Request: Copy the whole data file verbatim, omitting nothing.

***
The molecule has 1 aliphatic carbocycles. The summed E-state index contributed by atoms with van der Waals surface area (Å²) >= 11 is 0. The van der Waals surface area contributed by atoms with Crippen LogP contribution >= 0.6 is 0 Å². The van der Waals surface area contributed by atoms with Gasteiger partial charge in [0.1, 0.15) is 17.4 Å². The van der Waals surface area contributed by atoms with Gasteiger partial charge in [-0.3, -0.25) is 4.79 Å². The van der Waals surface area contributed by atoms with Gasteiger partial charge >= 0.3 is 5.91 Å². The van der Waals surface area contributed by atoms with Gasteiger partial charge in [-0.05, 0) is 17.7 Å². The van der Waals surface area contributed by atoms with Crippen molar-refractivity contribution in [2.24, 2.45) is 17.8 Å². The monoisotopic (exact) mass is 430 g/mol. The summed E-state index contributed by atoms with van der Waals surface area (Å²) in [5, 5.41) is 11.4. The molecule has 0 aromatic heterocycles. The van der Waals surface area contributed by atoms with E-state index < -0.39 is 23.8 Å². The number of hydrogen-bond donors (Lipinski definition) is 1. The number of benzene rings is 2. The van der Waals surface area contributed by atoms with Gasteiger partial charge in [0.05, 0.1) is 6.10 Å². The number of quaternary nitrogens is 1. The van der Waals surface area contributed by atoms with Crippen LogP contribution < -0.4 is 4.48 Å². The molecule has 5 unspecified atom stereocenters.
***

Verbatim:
The molecule has 1 aliphatic carbocycles. The summed E-state index contributed by atoms with van der Waals surface area (Å²) >= 11 is 0. The van der Waals surface area contributed by atoms with Crippen LogP contribution >= 0.6 is 0 Å². The van der Waals surface area contributed by atoms with Gasteiger partial charge in [0.1, 0.15) is 17.4 Å². The van der Waals surface area contributed by atoms with Gasteiger partial charge in [-0.3, -0.25) is 4.79 Å². The van der Waals surface area contributed by atoms with Gasteiger partial charge >= 0.3 is 5.91 Å². The van der Waals surface area contributed by atoms with Gasteiger partial charge in [-0.05, 0) is 17.7 Å². The van der Waals surface area contributed by atoms with Crippen molar-refractivity contribution in [2.24, 2.45) is 17.8 Å². The monoisotopic (exact) mass is 430 g/mol. The summed E-state index contributed by atoms with van der Waals surface area (Å²) in [5, 5.41) is 11.4. The molecule has 0 aromatic heterocycles. The van der Waals surface area contributed by atoms with E-state index < -0.39 is 23.8 Å². The number of hydrogen-bond donors (Lipinski definition) is 1. The number of benzene rings is 2. The van der Waals surface area contributed by atoms with Gasteiger partial charge in [0.05, 0.1) is 6.10 Å². The number of quaternary nitrogens is 1. The van der Waals surface area contributed by atoms with Crippen LogP contribution < -0.4 is 4.48 Å². The molecule has 5 unspecified atom stereocenters.